Lessons learned from building a 4,000+ member cybersecurity volunteer organization in four months

When I posted this tweet in March of this year, kicking off a process which would give birth to the Covid19 Cyber Threat Coalition (CCTC), I assumed no one would respond.  Four months later, the CCTC has more than four thousand participants, has received international news coverage, has garnered the participation of global law enforcement organizations, cybersecurity vendors, IT security departments, and mutual defense organizations, and, most importantly, has stood up infrastructure that has protected users from cyber-attacks millions of times.  As a broad group of volunteers including many members of the Sophos AI team, we’re building an enduring “commons” for the community to leverage in times of crisis, and we’re close to achieving not-for-profit status under the auspices of a mature consortium of vendors, the Cyber Threat Alliance.

How we got from there to here, what lessons we learned, what we accomplished, and how we’re now proceeding is the subject of this blog post.

The structure of the Covid19 Cyber Threat Coalition (CCTC)

A guiding principle for the leaders of the CCTC has been simplicity, and our organizational structure reflects that.  The CCTC has a steering committee, comprised of individuals who head up individual areas of work (publicity, threat intelligence infrastructure, program management, data science, our threat advisory work, community building, and outreach).  Outside of the steering committee, we have core volunteers in each of these areas.  We also have a broad pool of participants in our Slack who utilize Slack and Alienvault Open Threat Exchange to exchange threat information.  We plan to stick to this structure (steering committee, core volunteers, and participating volunteers) as we go forward.

In line with the simplicity maxim, we’ve sought to define our scope simply.  We’re focused on publishing blocklists of malicious URLs and domains for ingestion into vendors’ product blocklists and into organizations’ endpoint and network security technology ecosystems as our core mission.  We’re not focused on takedowns of malicious actors, although the law enforcement organizations who participate in CCTC do use our blocklists to this end.  And we’re not focused on detailed profiling of criminal organizations, although we do have members who use our blocklists as inputs into their deep threat intelligence work.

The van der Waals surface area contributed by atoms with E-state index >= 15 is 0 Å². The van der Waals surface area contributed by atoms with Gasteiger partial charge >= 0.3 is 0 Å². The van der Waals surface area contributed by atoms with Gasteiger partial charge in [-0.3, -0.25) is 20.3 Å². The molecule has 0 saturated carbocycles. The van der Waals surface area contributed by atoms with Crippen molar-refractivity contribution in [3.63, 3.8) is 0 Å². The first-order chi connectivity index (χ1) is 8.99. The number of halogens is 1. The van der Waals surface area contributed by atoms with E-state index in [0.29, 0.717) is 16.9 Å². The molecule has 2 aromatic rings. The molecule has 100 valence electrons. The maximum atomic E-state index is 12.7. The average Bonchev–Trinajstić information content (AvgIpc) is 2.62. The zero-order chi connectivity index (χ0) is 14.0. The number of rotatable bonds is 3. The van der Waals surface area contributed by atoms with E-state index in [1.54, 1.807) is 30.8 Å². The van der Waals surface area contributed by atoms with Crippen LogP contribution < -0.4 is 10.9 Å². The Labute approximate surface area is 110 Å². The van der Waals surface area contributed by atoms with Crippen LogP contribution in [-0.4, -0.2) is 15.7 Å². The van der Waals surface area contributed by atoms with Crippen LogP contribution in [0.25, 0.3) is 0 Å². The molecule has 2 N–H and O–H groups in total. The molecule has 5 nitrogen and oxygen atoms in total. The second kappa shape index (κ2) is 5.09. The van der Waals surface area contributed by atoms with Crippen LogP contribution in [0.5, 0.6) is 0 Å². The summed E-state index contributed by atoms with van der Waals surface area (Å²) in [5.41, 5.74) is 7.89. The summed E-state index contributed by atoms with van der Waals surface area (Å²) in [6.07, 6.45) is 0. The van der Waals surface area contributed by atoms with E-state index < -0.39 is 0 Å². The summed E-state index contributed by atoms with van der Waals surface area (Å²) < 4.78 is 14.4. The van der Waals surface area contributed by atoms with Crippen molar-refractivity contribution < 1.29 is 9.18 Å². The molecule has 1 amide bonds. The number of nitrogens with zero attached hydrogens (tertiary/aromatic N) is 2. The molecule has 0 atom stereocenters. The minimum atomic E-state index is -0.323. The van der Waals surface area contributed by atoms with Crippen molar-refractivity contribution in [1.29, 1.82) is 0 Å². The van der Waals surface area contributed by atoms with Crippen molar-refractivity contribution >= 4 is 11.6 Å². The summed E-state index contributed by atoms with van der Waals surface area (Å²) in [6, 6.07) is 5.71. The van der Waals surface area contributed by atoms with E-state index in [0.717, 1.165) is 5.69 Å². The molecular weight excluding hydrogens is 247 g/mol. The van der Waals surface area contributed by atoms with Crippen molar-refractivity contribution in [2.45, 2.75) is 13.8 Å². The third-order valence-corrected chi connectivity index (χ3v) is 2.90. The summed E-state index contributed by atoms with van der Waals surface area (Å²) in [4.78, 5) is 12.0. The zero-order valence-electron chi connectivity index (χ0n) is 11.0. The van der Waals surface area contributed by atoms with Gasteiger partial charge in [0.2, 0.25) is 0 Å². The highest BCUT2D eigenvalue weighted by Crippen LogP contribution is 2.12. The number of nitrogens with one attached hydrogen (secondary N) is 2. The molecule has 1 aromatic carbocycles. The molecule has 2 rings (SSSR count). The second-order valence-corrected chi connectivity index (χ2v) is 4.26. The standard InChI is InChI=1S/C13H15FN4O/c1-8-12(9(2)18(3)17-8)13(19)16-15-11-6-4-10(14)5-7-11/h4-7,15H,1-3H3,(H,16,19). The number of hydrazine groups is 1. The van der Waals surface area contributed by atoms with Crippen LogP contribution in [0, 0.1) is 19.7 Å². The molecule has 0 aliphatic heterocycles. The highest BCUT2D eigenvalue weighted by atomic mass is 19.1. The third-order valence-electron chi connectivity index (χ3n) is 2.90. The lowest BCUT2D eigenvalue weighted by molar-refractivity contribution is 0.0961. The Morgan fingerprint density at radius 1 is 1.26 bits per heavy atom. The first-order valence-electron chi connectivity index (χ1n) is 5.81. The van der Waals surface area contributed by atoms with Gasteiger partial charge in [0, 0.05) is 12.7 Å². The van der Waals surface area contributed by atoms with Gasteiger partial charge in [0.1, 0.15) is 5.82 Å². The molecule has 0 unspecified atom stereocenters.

We’ve found that the scope I’ve described works well in an all-volunteer context.  Volunteers only have so much time they can dedicate and come and go as priorities change in their personal and professional lives.  By focusing on low-bandwidth activities like identifying and disseminating malicious domains and URLs, we can leverage thousands of low-bandwidth volunteers in productive ways.

What we’ve accomplished and where we’ve faced challenges     

As I wrote above, the crown jewel of the CCTC’s accomplishments are its pipeline for gathering and disseminating information about malicious URL and domain indicators of compromise (IoCs).  This works as follows.  Hundreds of volunteers submit indicators to Alienvault Open Threat Exchange, which is a free-to-use threat intelligence platform whose creators are members of CCTC.

These indicators are then snatched up by the ThreatConnect indicator processing (SOAR) platform and tested to make sure they’re still active and are not false positives.  Then, software we’ve written running in a cloud virtual machine pulls these indicators from ThreatConnect and posts them to an HTTP-accessible blocklist we have posted at http://blocklist.cyberthreatcoalition.org.  This process is continuous, and our blocklist is updated every 10 minutes.  We post many thousands of new indicators a day, and our blocklist is utilized by government agencies, law enforcement, hospital networks, security vendors, threat exchange platforms, and IT security departments all over the world.